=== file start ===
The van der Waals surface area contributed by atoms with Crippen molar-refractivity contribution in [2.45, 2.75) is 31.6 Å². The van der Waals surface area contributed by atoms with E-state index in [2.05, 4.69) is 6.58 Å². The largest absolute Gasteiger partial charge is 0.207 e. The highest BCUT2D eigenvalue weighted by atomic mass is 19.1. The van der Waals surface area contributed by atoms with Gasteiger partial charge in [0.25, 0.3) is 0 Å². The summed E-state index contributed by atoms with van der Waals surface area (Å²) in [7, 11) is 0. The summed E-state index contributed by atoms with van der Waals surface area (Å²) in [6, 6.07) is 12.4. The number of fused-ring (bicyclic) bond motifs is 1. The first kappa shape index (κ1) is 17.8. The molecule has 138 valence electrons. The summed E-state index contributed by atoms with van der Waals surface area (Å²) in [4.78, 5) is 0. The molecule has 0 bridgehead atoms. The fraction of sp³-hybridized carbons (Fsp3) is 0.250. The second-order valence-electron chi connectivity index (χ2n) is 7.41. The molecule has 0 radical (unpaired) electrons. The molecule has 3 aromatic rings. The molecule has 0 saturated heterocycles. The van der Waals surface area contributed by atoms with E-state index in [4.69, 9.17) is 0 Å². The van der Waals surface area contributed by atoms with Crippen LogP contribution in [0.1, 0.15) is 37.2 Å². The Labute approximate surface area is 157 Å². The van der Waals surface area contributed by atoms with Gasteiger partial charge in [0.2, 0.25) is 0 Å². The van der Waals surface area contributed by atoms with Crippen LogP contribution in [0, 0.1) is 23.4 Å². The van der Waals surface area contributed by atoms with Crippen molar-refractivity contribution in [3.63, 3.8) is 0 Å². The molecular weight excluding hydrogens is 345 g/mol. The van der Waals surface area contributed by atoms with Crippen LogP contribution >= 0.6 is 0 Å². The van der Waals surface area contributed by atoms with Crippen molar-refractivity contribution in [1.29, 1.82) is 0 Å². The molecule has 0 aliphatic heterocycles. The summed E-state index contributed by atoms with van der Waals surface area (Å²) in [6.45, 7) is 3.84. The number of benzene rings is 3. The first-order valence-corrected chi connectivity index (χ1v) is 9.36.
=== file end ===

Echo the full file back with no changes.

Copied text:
The van der Waals surface area contributed by atoms with Crippen molar-refractivity contribution in [2.45, 2.75) is 31.6 Å². The van der Waals surface area contributed by atoms with E-state index in [2.05, 4.69) is 6.58 Å². The largest absolute Gasteiger partial charge is 0.207 e. The highest BCUT2D eigenvalue weighted by atomic mass is 19.1. The van der Waals surface area contributed by atoms with Gasteiger partial charge in [0.25, 0.3) is 0 Å². The summed E-state index contributed by atoms with van der Waals surface area (Å²) in [7, 11) is 0. The summed E-state index contributed by atoms with van der Waals surface area (Å²) in [6, 6.07) is 12.4. The number of fused-ring (bicyclic) bond motifs is 1. The first kappa shape index (κ1) is 17.8. The molecule has 138 valence electrons. The summed E-state index contributed by atoms with van der Waals surface area (Å²) in [4.78, 5) is 0. The molecule has 0 bridgehead atoms. The fraction of sp³-hybridized carbons (Fsp3) is 0.250. The second-order valence-electron chi connectivity index (χ2n) is 7.41. The molecule has 0 radical (unpaired) electrons. The molecule has 3 aromatic rings. The molecule has 0 saturated heterocycles. The van der Waals surface area contributed by atoms with E-state index in [4.69, 9.17) is 0 Å². The van der Waals surface area contributed by atoms with Crippen LogP contribution in [0.1, 0.15) is 37.2 Å². The Labute approximate surface area is 157 Å². The van der Waals surface area contributed by atoms with Gasteiger partial charge in [0.2, 0.25) is 0 Å². The van der Waals surface area contributed by atoms with Crippen LogP contribution in [0, 0.1) is 23.4 Å². The van der Waals surface area contributed by atoms with Crippen molar-refractivity contribution in [3.63, 3.8) is 0 Å². The molecular weight excluding hydrogens is 345 g/mol. The van der Waals surface area contributed by atoms with Crippen LogP contribution >= 0.6 is 0 Å². The van der Waals surface area contributed by atoms with Crippen molar-refractivity contribution in [1.29, 1.82) is 0 Å². The molecule has 0 aliphatic heterocycles. The summed E-state index contributed by atoms with van der Waals surface area (Å²) in [6.45, 7) is 3.84. The number of benzene rings is 3. The first-order valence-corrected chi connectivity index (χ1v) is 9.36.